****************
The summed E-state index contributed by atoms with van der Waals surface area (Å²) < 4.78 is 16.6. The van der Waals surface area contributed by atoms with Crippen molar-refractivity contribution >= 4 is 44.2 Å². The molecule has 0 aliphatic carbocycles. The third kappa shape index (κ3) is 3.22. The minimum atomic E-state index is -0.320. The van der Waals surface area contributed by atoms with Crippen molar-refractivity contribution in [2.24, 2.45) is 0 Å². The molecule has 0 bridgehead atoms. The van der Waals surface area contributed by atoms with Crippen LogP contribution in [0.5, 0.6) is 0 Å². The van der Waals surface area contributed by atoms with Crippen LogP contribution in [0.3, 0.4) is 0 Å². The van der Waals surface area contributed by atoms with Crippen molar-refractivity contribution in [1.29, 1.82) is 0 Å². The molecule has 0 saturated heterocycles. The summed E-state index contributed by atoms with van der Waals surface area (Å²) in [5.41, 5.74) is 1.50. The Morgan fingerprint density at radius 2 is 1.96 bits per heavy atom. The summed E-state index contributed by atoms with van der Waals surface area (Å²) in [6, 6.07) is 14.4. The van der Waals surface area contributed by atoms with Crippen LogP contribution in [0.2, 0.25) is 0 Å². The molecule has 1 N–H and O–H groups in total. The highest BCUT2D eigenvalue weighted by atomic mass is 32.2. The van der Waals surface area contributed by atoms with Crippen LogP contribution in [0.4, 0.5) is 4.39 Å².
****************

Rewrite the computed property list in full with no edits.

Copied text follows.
The summed E-state index contributed by atoms with van der Waals surface area (Å²) < 4.78 is 16.6. The van der Waals surface area contributed by atoms with Crippen molar-refractivity contribution >= 4 is 44.2 Å². The molecule has 0 aliphatic carbocycles. The third kappa shape index (κ3) is 3.22. The minimum atomic E-state index is -0.320. The van der Waals surface area contributed by atoms with Crippen molar-refractivity contribution in [2.24, 2.45) is 0 Å². The molecule has 0 bridgehead atoms. The van der Waals surface area contributed by atoms with Crippen LogP contribution in [0.5, 0.6) is 0 Å². The van der Waals surface area contributed by atoms with Crippen LogP contribution in [0.3, 0.4) is 0 Å². The van der Waals surface area contributed by atoms with Crippen molar-refractivity contribution in [1.29, 1.82) is 0 Å². The molecule has 0 saturated heterocycles. The summed E-state index contributed by atoms with van der Waals surface area (Å²) in [5.41, 5.74) is 1.50. The Morgan fingerprint density at radius 2 is 1.96 bits per heavy atom. The summed E-state index contributed by atoms with van der Waals surface area (Å²) in [6, 6.07) is 14.4. The van der Waals surface area contributed by atoms with Crippen LogP contribution in [0.2, 0.25) is 0 Å². The molecule has 1 N–H and O–H groups in total. The highest BCUT2D eigenvalue weighted by atomic mass is 32.2. The van der Waals surface area contributed by atoms with Crippen LogP contribution in [0.4, 0.5) is 4.39 Å².